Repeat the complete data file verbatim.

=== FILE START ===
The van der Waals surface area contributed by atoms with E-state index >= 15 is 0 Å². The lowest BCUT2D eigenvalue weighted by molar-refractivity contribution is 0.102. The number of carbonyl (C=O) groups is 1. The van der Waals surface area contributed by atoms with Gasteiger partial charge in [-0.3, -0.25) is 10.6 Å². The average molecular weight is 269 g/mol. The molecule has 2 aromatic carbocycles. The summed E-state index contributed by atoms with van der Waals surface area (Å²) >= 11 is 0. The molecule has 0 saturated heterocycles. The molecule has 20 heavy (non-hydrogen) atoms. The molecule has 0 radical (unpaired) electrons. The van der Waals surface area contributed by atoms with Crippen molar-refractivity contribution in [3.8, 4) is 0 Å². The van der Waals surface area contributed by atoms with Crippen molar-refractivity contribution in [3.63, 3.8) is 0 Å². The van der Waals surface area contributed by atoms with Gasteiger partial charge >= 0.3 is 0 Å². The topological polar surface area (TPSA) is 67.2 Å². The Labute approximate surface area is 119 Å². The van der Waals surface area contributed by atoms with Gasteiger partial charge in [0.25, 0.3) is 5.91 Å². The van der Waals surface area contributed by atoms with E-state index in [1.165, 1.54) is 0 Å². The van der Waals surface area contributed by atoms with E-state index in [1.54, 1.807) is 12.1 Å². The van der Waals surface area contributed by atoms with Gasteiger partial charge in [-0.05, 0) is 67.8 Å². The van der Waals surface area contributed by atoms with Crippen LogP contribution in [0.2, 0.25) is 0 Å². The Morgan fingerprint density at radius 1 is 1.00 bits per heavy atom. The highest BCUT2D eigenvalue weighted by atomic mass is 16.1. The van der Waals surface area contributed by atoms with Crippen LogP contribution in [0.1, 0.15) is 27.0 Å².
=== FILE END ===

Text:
The van der Waals surface area contributed by atoms with E-state index >= 15 is 0 Å². The lowest BCUT2D eigenvalue weighted by molar-refractivity contribution is 0.102. The number of carbonyl (C=O) groups is 1. The van der Waals surface area contributed by atoms with Gasteiger partial charge in [-0.3, -0.25) is 10.6 Å². The average molecular weight is 269 g/mol. The molecule has 2 aromatic carbocycles. The summed E-state index contributed by atoms with van der Waals surface area (Å²) >= 11 is 0. The molecule has 0 saturated heterocycles. The molecule has 20 heavy (non-hydrogen) atoms. The molecule has 0 radical (unpaired) electrons. The van der Waals surface area contributed by atoms with Crippen molar-refractivity contribution in [3.8, 4) is 0 Å². The van der Waals surface area contributed by atoms with Crippen molar-refractivity contribution in [3.63, 3.8) is 0 Å². The van der Waals surface area contributed by atoms with Gasteiger partial charge >= 0.3 is 0 Å². The topological polar surface area (TPSA) is 67.2 Å². The Labute approximate surface area is 119 Å². The van der Waals surface area contributed by atoms with Gasteiger partial charge in [0.25, 0.3) is 5.91 Å². The van der Waals surface area contributed by atoms with E-state index in [1.165, 1.54) is 0 Å². The van der Waals surface area contributed by atoms with E-state index in [1.54, 1.807) is 12.1 Å². The van der Waals surface area contributed by atoms with Gasteiger partial charge in [-0.05, 0) is 67.8 Å². The van der Waals surface area contributed by atoms with Crippen LogP contribution in [0.2, 0.25) is 0 Å². The Morgan fingerprint density at radius 1 is 1.00 bits per heavy atom. The highest BCUT2D eigenvalue weighted by atomic mass is 16.1. The van der Waals surface area contributed by atoms with Crippen LogP contribution in [0.1, 0.15) is 27.0 Å².